Despite the UN arms embargo, Turkey signed a military cooperation deal with the GNA and sent drones, armored vehicles, Syrian mercenaries and military officers to support al-Sarraj against the forces of eastern-based commander, General Khalifa Haftar. Ankara’s support affected the balance on the ground, forcing Haftar’s Libyan National Army to retreat from the west of the country following an unsuccessful attempt at capturing Tripoli; an attempt which turned into an exhausting one-year siege.

It is clear how current rules make it impossible to stop weapons’ shipments from Turkey, while the latter consolidates its position and role in Tripoli. As a sign of this, Ankara was assigned the port of Misurata in a move which saw the simultaneous removal of Italy from the same area.

“Irini” should essentially consist in a deterrent barrier; however, due to its shortcomings in countering embargo violations, such deterrence inevitably fails and Europe cannot but acknowledge, at most, Turkey’s commitment to war, and its success in Libya.

Due to a lack of control on land, sea and air routes, the overall impact of “Irini” is currently marginal. The mission will only be successful in so far as it is inscribed into a broader strategy which needs to be clearly defined and better implemented.

As recently suggested by ECFR (European Council for Foreign Relations), Italy should grab the opportunity offered by the German presidency of the EU Council to initiate a platform from which -together with allies- to enforce international norms on the conflict; broker among international competitors who have an interest in ‘feeding’ a war-by-proxy; enable a new UN conference on Libya. An engagement in this direction would jeopardize Russia’s attempt at protracting the conflict and possibly fill the vacuum generated by Turkey, Egypt and the UAE, who are supporting opposing sides.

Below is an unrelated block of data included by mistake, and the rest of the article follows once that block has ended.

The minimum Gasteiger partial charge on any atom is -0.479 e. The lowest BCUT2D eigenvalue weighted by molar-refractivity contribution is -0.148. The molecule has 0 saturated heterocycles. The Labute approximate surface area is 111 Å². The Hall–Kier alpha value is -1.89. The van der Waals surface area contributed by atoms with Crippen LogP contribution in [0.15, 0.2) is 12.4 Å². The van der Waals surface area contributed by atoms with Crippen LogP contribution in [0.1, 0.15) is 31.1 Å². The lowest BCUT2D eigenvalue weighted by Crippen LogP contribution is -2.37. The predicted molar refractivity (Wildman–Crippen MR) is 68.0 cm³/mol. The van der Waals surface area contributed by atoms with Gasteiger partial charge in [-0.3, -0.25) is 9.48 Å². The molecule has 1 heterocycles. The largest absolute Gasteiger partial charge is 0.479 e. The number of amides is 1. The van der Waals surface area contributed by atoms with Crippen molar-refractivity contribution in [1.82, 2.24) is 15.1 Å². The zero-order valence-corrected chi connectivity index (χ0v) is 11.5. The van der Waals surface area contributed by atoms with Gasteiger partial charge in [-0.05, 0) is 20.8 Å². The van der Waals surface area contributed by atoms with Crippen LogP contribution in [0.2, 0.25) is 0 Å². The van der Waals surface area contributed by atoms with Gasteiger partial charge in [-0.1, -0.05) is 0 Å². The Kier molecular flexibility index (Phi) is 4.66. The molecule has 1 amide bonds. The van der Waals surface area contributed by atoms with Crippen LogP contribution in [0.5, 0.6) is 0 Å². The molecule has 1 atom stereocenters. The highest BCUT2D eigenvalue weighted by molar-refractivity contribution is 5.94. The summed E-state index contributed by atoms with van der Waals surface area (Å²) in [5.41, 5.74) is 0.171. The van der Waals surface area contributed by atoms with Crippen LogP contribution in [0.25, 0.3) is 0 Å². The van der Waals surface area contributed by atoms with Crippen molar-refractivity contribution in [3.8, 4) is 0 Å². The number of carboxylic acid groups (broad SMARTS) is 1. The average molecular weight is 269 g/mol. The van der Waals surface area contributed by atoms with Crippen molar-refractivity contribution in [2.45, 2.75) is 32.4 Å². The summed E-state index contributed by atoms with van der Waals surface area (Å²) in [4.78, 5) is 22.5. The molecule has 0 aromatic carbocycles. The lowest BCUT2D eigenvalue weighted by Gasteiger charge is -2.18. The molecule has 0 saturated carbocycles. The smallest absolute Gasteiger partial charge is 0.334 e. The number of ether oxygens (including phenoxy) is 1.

due to a lack of control on land, sea and air routes, the overall impact of “Irini” is currently marginal. The mission will only be successful in so far as it is inscribed into a broader strategy 

The recent UN Security Council resolution 2473 (2019) in support of operation “Irini” can be seen as a useful stepping-stone towards bolstering a European political vision able to turn into diplomatic and military action and initiative. EU member States should launch a real, impartial and balanced operation based on a shared strategy, which would concretely fulfill the Berlin Conference’s commitments. In order for this to be achieved, the embargo must necessarily be extended to include air and land, rather than being restricted to patrolling sea routes (Varvelli and Megerisi, 2020).

[1] On 15th September 2020, al-Serraj apparently announced his intention to leave his post at the helm of the GNA by the end of October.